Freddy Johnston CBE Dies Aged 86

Former chairman of Johnston Press Freddy Johnston CBE has died aged 86.

Mr Johnston, who was president of the Newspaper Society (now the News Media Association) in 1989-90, became chairman at local news publisher F. Johnston & Company after his father died in 1973.  

Under Mr Johnston’s charge, the company made its first foray south of the border to buy the Derbyshire Times, the second-largest selling weekly newspaper in England at that time, in 1978.

Further acquisitions followed in Yorkshire, Sussex and the Midlands. In 1988, the publisher became Johnston Press and was floated on the London Stock Exchange.

It continued to make acquisitions north and south of the border and in Ireland. In 1996, Mr Johnston masterminded a transformational £111 million deal for EMAP Newspapers including the 300 year-old Stamford Mercury, Britain’s oldest title.

Through Mr Johnston’s leadership, the publisher grew from a handful of Scottish titles to one which commanded 200 daily and weekly newspapers the length and breadth of the country.

Mr Johnston retired as chairman in 2001 when Johnston Press owned 200 titles from Scotland to South Coast but he remained on the board.

In 2002, the publisher bought Regional Independent Media for £560 million and, in 2006, the company bought The Scotsman newspaper.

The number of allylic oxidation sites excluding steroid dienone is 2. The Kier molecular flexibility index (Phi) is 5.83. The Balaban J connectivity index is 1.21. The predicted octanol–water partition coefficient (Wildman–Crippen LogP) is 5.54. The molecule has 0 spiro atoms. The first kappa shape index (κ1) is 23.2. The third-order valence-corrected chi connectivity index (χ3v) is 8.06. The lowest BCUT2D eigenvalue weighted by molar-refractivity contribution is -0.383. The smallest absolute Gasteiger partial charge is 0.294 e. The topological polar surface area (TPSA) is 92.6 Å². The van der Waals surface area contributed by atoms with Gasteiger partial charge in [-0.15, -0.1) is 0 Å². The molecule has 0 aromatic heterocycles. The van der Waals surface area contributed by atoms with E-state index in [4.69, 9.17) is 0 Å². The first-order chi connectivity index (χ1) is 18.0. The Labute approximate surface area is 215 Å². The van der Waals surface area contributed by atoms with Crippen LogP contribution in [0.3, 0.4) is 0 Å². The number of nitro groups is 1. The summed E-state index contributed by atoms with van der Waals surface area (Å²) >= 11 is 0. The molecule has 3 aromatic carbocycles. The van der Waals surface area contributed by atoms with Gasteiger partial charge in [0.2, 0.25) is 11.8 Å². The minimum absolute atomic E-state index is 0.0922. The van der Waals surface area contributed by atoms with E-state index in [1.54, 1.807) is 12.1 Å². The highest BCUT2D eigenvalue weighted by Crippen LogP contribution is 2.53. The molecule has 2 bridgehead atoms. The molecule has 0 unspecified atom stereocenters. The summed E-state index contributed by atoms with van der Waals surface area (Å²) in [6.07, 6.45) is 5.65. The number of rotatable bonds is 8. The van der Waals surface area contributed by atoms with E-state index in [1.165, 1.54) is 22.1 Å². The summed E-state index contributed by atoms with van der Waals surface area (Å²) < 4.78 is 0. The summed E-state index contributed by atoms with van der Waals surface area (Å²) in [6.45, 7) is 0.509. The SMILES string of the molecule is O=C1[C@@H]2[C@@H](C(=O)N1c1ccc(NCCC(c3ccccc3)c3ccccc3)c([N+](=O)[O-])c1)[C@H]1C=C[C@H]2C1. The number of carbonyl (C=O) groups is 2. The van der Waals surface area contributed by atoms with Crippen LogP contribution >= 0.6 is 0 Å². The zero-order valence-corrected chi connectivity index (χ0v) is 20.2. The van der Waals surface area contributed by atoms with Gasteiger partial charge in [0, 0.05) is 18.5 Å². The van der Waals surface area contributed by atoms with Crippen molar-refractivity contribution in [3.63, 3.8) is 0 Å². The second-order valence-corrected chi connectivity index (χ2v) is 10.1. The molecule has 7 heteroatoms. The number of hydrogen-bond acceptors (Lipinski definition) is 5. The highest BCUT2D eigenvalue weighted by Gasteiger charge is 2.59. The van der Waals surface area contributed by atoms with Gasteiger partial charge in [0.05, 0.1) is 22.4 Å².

Prior to entering the newspaper business, Mr Johnston did National Service initially joining the Perthshire regiment, the Black Watch, before being sent for officer training with the Royal Scots Fusiliers. From there he was seconded to the 4th Battallion of the King’s African Rifles.

On his return to civilian life, he had a brief stint at The Falkirk Herald before going to read history at New College Oxford.

After graduating he took a journalist role with the Liverpool Post and Echo then joined Times Newspapers in London as assistant company secretary.

It was while there that he was to meet the woman who would be his partner for over 60 years. Ann Jones, originally from mid-Wales was working in London as a home economist, and the pair were introduced at a leaving party for one of Mr Johnston’s colleagues.

Mr Johnston’s son Michael said his father had always loved newspapers. He said: “He had been born into journalism: it was in his blood. At that time Scotland was made up of family-run newspapers and everyone knew each other.”

Mr Johnston was awarded a CBE for services to the industry.

Mr Johnston and his wife lived in Brighton for many years before they moved to Edinburgh in 1980. Later they moved to Ludlow in Shropshire and more recently Wimbledon.

After a period of ill health, Freddy died peacefully in hospital on May 1.